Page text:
"He was as straight an arrow as you would possibly find," said Aaron Fichtelberg, a fellow student and now a professor at the University of Delaware. "He seemed unshakable."
In his 352-page dissertation, Westhusing discussed the ethics of war, focusing on examples of military honor from Confederate Gen. Robert E. Lee to the Israeli army. It is a dense, searching and sometimes personal effort to define what, exactly, constitutes virtuous conduct in the context of the modern U.S. military.
"Born to be a warrior, I desire these answers not just for philosophical reasons, but for self-knowledge," he wrote in the opening pages.
As planned, Westhusing returned to teach philosophy and English at West Point as a full professor with a guaranteed lifetime assignment. He settled into life on campus with his wife, Michelle, and their three young children.
For The Record
Los Angeles Times Wednesday November 30, 2005 Home Edition Main News Part A Page 2 National Desk 1 inches; 38 words Type of Material: Correction
Army colonel -- An article in Sunday's Section A about the death of Army Col. Ted Westhusing in Iraq referred to the weapon found near his body as his service revolver. The 9-millimeter pistol was not a revolver.
But amid the wars in Afghanistan and Iraq, he told friends that he felt experience in Iraq would help him in teaching cadets. In the fall of 2004, he volunteered for duty.
"He wanted to serve, he wanted to use his skills, maybe he wanted some glory," recalled Nick Fotion, his advisor at Emory. "He wanted to go."
In January, Westhusing began work on what the Pentagon considered the most important mission in Iraq: training Iraqi forces to take over security duties from U.S. troops.
Westhusing's task was to oversee a private security company, Virginia-based USIS, which had contracts worth $79 million to train a corps of Iraqi police to conduct special operations.
In March, Gen. David Petraeus, commanding officer of the Iraqi training mission, praised Westhusing's performance, saying he had exceeded "lofty expectations."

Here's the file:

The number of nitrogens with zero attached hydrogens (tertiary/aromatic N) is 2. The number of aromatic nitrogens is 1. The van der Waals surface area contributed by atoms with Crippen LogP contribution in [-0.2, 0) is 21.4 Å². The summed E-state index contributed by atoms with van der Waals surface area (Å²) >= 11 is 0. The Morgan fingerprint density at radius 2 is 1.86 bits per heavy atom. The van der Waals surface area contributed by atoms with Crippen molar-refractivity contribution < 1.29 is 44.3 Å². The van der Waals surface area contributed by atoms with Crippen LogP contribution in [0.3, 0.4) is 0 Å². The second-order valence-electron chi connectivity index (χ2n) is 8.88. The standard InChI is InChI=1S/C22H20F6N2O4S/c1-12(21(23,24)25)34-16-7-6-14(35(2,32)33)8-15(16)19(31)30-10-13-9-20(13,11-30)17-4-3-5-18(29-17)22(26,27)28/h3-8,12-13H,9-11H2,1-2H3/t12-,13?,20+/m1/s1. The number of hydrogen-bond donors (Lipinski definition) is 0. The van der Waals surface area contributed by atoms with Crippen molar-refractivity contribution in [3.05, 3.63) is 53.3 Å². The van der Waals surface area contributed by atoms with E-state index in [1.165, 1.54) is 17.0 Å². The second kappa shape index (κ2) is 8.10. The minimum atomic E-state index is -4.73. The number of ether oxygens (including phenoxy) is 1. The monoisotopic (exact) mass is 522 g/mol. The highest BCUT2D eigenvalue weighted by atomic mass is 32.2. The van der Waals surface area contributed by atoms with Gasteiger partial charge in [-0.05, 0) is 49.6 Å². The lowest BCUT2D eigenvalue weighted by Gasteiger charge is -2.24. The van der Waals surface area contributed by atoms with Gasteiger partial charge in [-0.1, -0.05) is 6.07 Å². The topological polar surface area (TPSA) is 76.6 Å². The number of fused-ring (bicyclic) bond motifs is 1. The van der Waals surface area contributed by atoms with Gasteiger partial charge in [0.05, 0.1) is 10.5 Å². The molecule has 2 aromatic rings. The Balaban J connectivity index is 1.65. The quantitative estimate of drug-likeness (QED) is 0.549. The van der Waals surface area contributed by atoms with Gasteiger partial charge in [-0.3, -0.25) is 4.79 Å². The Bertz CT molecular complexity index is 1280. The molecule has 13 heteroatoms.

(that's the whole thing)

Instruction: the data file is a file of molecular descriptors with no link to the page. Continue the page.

"Thanks much, sir, but we can do much better and will," Westhusing wrote back, according to a copy of the Army investigation of his death that was obtained by The Times.
In April, his mood seemed to have darkened. He worried over delays in training one of the police battalions.
Then, in May, Westhusing received an anonymous four-page letter that contained detailed allegations of wrongdoing by USIS.
The writer accused USIS of deliberately shorting the government on the number of trainers to increase its profit margin. More seriously, the writer detailed two incidents in which USIS contractors allegedly had witnessed or participated in the killing of Iraqis.
A USIS contractor accompanied Iraqi police trainees during the assault on Fallouja last November and later boasted about the number of insurgents he had killed, the letter says. Private security contractors are not allowed to conduct offensive operations.
In a second incident, the letter says, a USIS employee saw Iraqi police trainees kill two innocent Iraqi civilians, then covered it up. A USIS manager "did not want it reported because he thought it would put his contract at risk."
Westhusing reported the allegations to his superiors but told one of them, Gen. Joseph Fil, that he believed USIS was complying with the terms of its contract.
U.S. officials investigated and found "no contractual violations," an Army spokesman said. Bill Winter, a USIS spokesman, said the investigation "found these allegations to be unfounded."
However, several U.S. officials said inquiries on USIS were ongoing. One U.S. military official, who, like others, requested anonymity because of the sensitivity of the case, said the inquiries had turned up problems, but nothing to support the more serious charges of human rights violations.
"As is typical, there may be a wisp of truth in each of the allegations," the official said.
The letter shook Westhusing, who felt personally implicated by accusations that he was too friendly with USIS management, according to an e-mail in the report.
"This is a mess ... dunno what I will do with this," he wrote home to his family May 18.
The colonel began to complain to colleagues about "his dislike of the contractors," who, he said, "were paid too much money by the government," according to one captain.
"The meetings [with contractors] were never easy and always contentious. The contracts were in dispute and always under discussion," an Army Corps of Engineers official told investigators.
By June, some of Westhusing's colleagues had begun to worry about his health. They later told investigators that he had lost weight and begun fidgeting, sometimes staring off into space. He seemed withdrawn, they said.
His family was also becoming worried. He described feeling alone and abandoned. He sent home brief, cryptic e-mails, including one that said, "[I] didn't think I'd make it last night." He talked of resigning his command.
Westhusing brushed aside entreaties for details, writing that he would say more when he returned home. The family responded with an outpouring of e-mails expressing love and support.
His wife recalled a phone conversation that chilled her two weeks before his death.